'Walking Dead' Boss Addresses the State of the Zombie Apocalypse

The Walking Dead: World Beyond
Courtesy of AMC

In one corner of the Walking Dead universe, Fear the Walking Dead lead Morgan Jones (Lennie James) fights to claim a new identity and reclaim his old friends. In another, a young quartet of kids who only loosely know the dangers of the undead are on a cross-country trek, accompanied by a pair of guardians. That's the limited two-season engagement known as The Walking Dead: World Beyond, of course — but for franchise chief content officer Scott M. Gimple, there are worlds beyond even these.

The flagship Walking Dead showrunner from season four through season eight, Gimple has since ascended to the role of veritable zombie apocalypse overseer, with an eye on every aspect of the flesh-hungry jewel in AMC's crown. That means not only the original Walking Dead, on its way toward an exit with only 30 episodes still on the clock, but also more than just the currently airing season six of Fear and the recently launched (albeit delayed due to COVID-19) World Beyond, which Gimple co-created with longtime friend and colleague Matt Negrete.

For Gimple, trudging forward through the world of the walkers means looking well beyond what's on the air or otherwise already out there: announced spinoffs such as Tales of the Walking Dead, an anthology series that may feature familiar faces from other iterations of the series; the untitled series with Norman Reedus and Melissa McBride as Daryl Dixon and Carol Peletier; the planned feature film series in which Andrew Lincoln will reprise his role as Rick Grimes, though given current events, the theatrical component may be a bit in question; and even more still lurking underground, like corpses stirring in their coffins 6 feet under.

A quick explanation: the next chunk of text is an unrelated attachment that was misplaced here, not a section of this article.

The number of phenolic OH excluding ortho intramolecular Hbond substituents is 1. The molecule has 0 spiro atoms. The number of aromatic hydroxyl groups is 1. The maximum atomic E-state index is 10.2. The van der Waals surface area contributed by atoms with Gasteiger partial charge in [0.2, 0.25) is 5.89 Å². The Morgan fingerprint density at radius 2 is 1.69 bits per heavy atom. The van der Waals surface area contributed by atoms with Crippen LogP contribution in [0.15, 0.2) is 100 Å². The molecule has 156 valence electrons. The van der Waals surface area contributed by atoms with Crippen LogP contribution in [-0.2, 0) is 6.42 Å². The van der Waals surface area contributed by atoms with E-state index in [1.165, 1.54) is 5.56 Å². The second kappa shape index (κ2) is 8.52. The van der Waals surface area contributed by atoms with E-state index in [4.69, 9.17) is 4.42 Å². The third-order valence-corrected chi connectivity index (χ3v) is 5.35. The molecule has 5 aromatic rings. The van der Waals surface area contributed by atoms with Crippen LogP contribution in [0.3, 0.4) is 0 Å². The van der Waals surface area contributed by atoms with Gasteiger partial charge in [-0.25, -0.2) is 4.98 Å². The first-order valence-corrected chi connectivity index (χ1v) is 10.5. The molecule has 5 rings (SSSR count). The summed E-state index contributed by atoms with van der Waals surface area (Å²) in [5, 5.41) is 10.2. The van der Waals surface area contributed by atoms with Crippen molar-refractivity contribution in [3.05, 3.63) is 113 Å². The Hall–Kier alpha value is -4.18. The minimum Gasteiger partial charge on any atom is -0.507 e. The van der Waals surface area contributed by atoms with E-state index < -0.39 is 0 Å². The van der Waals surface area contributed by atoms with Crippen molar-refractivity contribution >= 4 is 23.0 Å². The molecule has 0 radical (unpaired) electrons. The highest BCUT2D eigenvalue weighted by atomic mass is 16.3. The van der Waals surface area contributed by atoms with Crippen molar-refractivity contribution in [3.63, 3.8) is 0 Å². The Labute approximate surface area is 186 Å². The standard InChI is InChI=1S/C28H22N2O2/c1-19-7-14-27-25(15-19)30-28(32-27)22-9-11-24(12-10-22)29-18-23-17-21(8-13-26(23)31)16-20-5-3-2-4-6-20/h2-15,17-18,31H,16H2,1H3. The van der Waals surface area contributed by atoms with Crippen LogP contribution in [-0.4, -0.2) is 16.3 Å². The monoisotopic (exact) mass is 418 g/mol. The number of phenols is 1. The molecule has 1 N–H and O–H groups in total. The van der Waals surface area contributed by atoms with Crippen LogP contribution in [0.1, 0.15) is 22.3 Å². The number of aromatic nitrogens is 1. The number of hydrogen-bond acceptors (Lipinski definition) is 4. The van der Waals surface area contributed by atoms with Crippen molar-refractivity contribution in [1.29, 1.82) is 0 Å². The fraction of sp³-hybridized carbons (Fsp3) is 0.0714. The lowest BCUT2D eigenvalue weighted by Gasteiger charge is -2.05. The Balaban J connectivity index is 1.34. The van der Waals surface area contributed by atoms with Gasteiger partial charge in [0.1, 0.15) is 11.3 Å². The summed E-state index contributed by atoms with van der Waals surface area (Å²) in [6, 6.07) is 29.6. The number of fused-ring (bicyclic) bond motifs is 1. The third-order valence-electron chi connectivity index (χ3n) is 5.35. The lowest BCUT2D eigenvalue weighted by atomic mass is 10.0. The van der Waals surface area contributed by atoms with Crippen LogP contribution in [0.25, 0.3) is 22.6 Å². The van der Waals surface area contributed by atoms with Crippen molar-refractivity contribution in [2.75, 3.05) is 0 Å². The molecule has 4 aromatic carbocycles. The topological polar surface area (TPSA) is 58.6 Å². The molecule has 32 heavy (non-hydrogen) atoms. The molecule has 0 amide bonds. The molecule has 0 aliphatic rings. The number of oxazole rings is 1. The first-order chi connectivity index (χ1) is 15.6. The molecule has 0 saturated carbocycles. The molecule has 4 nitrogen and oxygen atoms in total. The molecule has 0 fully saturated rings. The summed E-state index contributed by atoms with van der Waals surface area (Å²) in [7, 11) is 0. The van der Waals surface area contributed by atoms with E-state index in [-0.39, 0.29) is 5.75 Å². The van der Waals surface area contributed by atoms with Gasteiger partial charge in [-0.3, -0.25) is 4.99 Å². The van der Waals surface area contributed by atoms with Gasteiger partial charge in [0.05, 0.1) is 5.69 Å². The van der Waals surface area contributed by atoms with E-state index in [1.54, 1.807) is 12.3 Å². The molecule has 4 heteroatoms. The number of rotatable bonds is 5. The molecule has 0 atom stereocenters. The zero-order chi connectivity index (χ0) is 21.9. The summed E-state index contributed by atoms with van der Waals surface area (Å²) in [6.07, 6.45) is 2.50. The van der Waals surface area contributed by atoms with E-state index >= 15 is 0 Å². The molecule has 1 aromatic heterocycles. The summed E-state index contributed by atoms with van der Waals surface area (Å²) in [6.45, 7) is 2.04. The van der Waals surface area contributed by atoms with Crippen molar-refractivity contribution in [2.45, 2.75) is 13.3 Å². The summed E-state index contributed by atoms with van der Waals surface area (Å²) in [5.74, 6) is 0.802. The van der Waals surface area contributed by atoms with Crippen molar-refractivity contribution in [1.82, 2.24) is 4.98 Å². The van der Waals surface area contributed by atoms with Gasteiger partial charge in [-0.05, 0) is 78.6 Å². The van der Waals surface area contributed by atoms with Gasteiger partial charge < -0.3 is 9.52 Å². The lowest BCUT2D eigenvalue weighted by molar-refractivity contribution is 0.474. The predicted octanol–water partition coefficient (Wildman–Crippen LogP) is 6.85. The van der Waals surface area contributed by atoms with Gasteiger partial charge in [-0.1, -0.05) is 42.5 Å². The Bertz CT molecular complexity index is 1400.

Ahead, a conversation with Gimple about all of these aspects of the Walking Dead universe and more — including his work as a comic book creator in the form of the Skybound series DIE! DIE! DIE!, a violent action-adventure comic he co-authors with Walking Dead creator Robert Kirkman.

Let's start with The Walking Dead: World Beyond, which was slated to arrive last spring, but was pushed because of the pandemic. How challenging was it to be so close to liftoff, only to have to wait another six or so months?

The last time it was going to air, I was just thrilled to offer people distraction in the middle of all this. I believe in what we did, I believe it takes you away into another place. And it shows you these different characters in this different situation. And to give people some distraction in the middle of all this was … I was bummed we couldn't be a part of that. That we couldn't help that way. And now all the way in October, it's like, well, wow. We still can very much be a part of that. We, back then, didn't really connect how long this would all be. So I'm very happy to provide something for folks in the middle of all this. Something to take them away hopefully a little bit.